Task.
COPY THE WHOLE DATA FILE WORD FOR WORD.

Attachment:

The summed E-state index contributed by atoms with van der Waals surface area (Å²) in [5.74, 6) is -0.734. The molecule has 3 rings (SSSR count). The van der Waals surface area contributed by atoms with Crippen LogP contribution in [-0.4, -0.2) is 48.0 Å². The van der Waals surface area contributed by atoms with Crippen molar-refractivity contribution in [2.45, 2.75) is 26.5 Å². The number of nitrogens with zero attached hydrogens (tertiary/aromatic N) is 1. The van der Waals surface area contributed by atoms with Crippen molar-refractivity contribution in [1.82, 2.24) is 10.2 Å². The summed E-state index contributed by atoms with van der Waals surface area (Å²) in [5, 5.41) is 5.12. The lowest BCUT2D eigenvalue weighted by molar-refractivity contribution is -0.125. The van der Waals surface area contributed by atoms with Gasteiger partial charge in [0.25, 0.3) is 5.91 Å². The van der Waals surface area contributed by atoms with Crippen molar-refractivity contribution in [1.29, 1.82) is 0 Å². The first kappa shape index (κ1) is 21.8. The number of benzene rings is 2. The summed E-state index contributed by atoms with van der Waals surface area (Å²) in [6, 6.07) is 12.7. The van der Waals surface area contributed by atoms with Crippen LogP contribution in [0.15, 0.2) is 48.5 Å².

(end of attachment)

The summed E-state index contributed by atoms with van der Waals surface area (Å²) in [5.74, 6) is -0.734. The molecule has 3 rings (SSSR count). The van der Waals surface area contributed by atoms with Crippen LogP contribution in [-0.4, -0.2) is 48.0 Å². The van der Waals surface area contributed by atoms with Crippen molar-refractivity contribution in [2.45, 2.75) is 26.5 Å². The number of nitrogens with zero attached hydrogens (tertiary/aromatic N) is 1. The van der Waals surface area contributed by atoms with Crippen molar-refractivity contribution in [1.82, 2.24) is 10.2 Å². The summed E-state index contributed by atoms with van der Waals surface area (Å²) in [5, 5.41) is 5.12. The lowest BCUT2D eigenvalue weighted by molar-refractivity contribution is -0.125. The van der Waals surface area contributed by atoms with Gasteiger partial charge in [0.25, 0.3) is 5.91 Å². The van der Waals surface area contributed by atoms with Crippen molar-refractivity contribution in [1.29, 1.82) is 0 Å². The first kappa shape index (κ1) is 21.8. The number of benzene rings is 2. The summed E-state index contributed by atoms with van der Waals surface area (Å²) in [6, 6.07) is 12.7. The van der Waals surface area contributed by atoms with Crippen LogP contribution in [0.15, 0.2) is 48.5 Å².